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Iranians Launch Wave of Attacks Near Basra : Iraqis Report Thousands Driven Back in Heavy Fighting; Analysts Disagree on Progress of War

January 20, 1987|MICHAEL ROSS | Times Staff Writer

BAGHDAD, Iraq — The Iraqi military reported Monday that thousands of Iranian troops launched a new wave of attacks near the beleaguered port city of Basra overnight but were driven back in heavy fighting.

Intelligence estimates of the latest fighting on the southern front of the Persian Gulf War varied widely, with some Washington officials minimizing Iran's recent gains and some military analysts here in the Iraqi capital suggesting that the latest Iranian assault represents a serious threat to Iraq.

Iran reported that its invasion force had broken through Iraqi defenses and was driving toward Basra, Iraq's second-largest city. The official Iranian news agency added that the capture of four more islands in the Shatt al Arab waterway was "imminent."

Iraq, however, asserted that its troops had the Iranians bottled up in marshland east of Basra. And it reported "destructive raids" by its air force on six cities in Iran, the 11th day its warplanes had bombed enemy cities.

An Iraqi war communique said that "an estimated eight divisions" of paramilitary Iranian Revolutionary Guards launched human-wave attacks on Iraqi lines southeast of Basra in an attempt to expand the bridgehead they have established east and south of the city. "A fierce battle took place" in which Iraqi forces "gallantly wiped out recurring enemy waves and stood fast in their positions," the communique said.

Bridgehead Widened

The communique offered no other details of the latest fighting in the south, which erupted 11 days ago when the Iranians succeeded in crossing a large water barrier about six miles due east of Basra to establish a bridgehead behind man-made Fish Lake. Since then, the Iranians appear to have widened their bridgehead southward to the Shatt al Arab waterway, where they claimed to have captured three small islands and are said now to besieging a fourth, called Umm al Rassas. A few miles southeast of Fish Lake, Umm al Rassas was the site of an abortive Iranian offensive over Christmas.

In Washington, wire services quoted Administration officials as saying the major change in the situation "has been in the tone of the communiques from both sides" and in a more intensive shelling of Basra.

One official, who has followed the intelligence reports on an hourly basis since the start of the current Iranian offensive, said: "Iran has not made any significant gains. The Iranians have suffered heavy unit losses. The Iranian forces are not moving on Basra from the south."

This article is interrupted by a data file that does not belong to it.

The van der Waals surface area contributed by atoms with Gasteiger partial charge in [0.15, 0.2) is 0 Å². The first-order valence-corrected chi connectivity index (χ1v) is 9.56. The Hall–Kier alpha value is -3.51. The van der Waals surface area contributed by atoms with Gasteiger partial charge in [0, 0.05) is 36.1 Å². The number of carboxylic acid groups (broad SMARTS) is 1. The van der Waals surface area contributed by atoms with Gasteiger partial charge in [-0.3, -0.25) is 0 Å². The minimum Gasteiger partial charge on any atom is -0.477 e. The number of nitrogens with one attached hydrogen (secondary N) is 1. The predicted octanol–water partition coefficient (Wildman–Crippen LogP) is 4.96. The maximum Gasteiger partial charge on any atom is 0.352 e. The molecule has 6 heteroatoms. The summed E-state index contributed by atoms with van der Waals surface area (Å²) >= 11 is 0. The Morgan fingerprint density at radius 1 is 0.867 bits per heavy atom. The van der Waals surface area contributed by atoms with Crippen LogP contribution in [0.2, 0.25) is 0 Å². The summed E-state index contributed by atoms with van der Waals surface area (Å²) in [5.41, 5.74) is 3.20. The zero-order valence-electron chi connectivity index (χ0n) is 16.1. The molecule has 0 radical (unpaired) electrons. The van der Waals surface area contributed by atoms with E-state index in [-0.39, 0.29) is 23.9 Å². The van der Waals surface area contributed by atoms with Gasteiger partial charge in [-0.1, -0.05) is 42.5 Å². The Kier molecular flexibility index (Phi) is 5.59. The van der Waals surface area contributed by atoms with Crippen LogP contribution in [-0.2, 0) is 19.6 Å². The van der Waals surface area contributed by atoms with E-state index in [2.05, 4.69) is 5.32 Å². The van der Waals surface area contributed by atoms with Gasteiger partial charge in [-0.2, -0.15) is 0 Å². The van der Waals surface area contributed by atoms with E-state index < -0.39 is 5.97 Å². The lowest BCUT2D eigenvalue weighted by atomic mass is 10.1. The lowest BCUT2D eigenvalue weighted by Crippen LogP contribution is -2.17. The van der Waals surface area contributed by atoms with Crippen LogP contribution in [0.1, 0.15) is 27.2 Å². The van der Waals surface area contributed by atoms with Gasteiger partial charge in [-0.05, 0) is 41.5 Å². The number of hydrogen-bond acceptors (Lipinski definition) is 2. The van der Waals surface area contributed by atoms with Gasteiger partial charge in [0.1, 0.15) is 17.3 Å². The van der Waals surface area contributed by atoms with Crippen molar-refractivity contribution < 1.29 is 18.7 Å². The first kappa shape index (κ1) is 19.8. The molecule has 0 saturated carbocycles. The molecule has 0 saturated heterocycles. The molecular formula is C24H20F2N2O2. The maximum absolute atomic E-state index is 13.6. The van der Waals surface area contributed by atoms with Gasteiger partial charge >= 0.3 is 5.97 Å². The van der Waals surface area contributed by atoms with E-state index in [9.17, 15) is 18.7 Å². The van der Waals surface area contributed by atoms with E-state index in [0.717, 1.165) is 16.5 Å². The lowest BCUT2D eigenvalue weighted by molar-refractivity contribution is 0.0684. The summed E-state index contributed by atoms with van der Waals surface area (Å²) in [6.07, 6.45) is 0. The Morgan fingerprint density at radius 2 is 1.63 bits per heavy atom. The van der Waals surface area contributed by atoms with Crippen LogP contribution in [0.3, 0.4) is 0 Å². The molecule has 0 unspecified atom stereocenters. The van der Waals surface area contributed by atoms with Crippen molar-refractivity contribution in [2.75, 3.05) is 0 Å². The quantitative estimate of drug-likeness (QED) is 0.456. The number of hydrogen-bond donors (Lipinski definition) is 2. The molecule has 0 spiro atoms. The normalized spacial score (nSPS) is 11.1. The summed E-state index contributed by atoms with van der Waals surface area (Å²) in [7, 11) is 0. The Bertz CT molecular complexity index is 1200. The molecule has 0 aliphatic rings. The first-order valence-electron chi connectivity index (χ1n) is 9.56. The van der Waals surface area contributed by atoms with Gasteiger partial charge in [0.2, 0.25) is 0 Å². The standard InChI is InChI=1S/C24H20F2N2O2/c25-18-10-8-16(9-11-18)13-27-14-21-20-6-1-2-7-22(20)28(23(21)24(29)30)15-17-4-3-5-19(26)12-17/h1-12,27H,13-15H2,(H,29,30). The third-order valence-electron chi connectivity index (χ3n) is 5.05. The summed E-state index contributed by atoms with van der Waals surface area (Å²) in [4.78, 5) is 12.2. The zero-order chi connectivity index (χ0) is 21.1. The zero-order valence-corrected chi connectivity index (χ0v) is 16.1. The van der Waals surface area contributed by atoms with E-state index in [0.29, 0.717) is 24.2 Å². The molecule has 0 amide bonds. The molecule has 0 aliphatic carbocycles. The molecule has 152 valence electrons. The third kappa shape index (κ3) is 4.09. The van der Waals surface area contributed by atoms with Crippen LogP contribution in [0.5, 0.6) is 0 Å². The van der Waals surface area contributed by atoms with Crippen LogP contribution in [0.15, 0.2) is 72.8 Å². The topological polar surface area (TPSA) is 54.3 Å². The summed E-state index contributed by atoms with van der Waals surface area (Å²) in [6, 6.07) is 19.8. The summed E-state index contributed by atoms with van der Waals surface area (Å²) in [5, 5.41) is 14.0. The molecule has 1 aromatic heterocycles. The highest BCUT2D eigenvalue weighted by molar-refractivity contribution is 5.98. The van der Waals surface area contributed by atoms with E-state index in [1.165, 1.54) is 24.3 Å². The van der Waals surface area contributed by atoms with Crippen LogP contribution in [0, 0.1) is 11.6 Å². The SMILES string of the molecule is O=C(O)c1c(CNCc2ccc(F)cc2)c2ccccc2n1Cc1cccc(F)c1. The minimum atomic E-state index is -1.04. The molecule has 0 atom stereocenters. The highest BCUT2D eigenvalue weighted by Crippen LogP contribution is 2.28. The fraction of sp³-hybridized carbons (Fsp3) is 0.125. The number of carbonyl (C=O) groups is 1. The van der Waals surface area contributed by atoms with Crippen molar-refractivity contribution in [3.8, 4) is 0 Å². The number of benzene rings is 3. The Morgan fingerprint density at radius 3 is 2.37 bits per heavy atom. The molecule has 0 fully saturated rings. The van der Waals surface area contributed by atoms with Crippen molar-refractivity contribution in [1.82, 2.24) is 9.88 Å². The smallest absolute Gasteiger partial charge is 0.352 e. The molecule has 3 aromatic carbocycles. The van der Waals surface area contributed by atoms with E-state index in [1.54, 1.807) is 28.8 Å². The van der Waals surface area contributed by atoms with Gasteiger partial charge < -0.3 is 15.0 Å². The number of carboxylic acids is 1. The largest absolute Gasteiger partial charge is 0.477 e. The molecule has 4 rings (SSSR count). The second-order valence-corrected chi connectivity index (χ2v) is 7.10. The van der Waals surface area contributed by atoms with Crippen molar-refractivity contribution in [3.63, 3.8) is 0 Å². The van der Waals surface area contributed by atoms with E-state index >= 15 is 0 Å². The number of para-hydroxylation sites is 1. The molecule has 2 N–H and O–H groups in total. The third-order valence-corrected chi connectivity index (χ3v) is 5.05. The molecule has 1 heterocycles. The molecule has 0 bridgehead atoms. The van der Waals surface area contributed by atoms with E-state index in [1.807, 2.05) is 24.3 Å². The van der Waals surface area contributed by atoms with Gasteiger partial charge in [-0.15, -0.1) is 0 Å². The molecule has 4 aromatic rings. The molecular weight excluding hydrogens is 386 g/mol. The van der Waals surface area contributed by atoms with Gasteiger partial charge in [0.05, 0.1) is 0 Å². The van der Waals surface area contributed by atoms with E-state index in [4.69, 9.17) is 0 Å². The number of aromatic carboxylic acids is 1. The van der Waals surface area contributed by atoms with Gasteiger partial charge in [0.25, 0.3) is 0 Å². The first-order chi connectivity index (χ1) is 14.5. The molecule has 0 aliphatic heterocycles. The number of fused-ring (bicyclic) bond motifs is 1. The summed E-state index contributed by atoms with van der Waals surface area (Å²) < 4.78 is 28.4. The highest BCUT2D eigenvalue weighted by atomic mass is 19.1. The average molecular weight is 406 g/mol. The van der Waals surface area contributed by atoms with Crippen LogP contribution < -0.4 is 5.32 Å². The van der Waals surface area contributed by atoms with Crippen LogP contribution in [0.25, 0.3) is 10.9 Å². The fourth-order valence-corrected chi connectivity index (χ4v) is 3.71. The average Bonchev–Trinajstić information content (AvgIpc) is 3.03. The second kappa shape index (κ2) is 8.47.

U.S. officials said the current southern offensive is smaller than the Iranian drive against the city of Al Faw in February, 1986, when U.S. intelligence estimated that 60,000 Iranian troops were committed. The estimate for the current campaign is, according to one U.S. official, "35,000 Iranian troops, plus or minus 10,000."

One U.S. official said the fighting, although sporadically intense, appears to be more a "war of communiques" than a major offensive. The U.S. intelligence reports also caution that the situation remains unpredictable and suggest that the fighting could reach a larger scale.

Difference of Opinion

Here in Baghdad, there was considerable difference of opinion as to the war outlook. Western military observers, while agreeing that the Iranians may not actually be about to capture Basra, said the invaders have significantly consolidated their position east of the city.

One analyst said that the Iranians--who have shelled the eastern outskirts of Basra for some time--now have enlarged their area of bombardment and are shelling the western reaches of the city. This indicates, he said, that they have strengthened their beachhead and brought up heavy guns.

Even if the invaders fail to capture Basra, said another observer here in Baghdad, they have succeeded in terrorizing the city, causing nearly 600 civilian casualties and forcing the evacuation of most of its population of 1 million--and have established a foothold in the most heavily defended sector of Iraq. If nothing else, he said, this represent a significant psychological victory.

Island's Fall Predicted

Iranian war communiques Monday night claimed that Umm al Rassas was on the verge of falling. Iraqi military spokesmen denied this but indirectly confirmed that the Iranians were attacking the island by saying that the Iraqi army's 7th Corps was now also engaged in heavy fighting along with the 3rd Corps. The 3rd Corps is responsible for defending the area east and northeast of Basra, including Fish Lake, while the 7th Corps holds the area south and southeast of the city, including Umm al Rassas and several other islands in the Shatt al Arab.

Basra itself came under more Iranian artillery fire Monday, which killed one person and injured seven others, an Iraqi military spokesman said.

In the air war, Iraq said its warplanes again raided the Iranian towns of Dezful, Tabriz, Esfahan, Qom and Kermanshah, "reducing their targets to wreckage."

Military analysts said the Iraqi air blitz may increase pressure on Iran's leaders to launch a long-promised "final offensive" for victory in the war, which began in September, 1980.

Several key figures in Tehran have indicated that the invasion, which began Jan. 9 with Basra as its main target, will continue "until victory."

King Fahd of Saudi Arabia, an Iraqi ally, voiced concern Monday over the latest escalation in the war. The king said Saudi Arabia will defend its territory "with all available means" against any spillover from the conflict.

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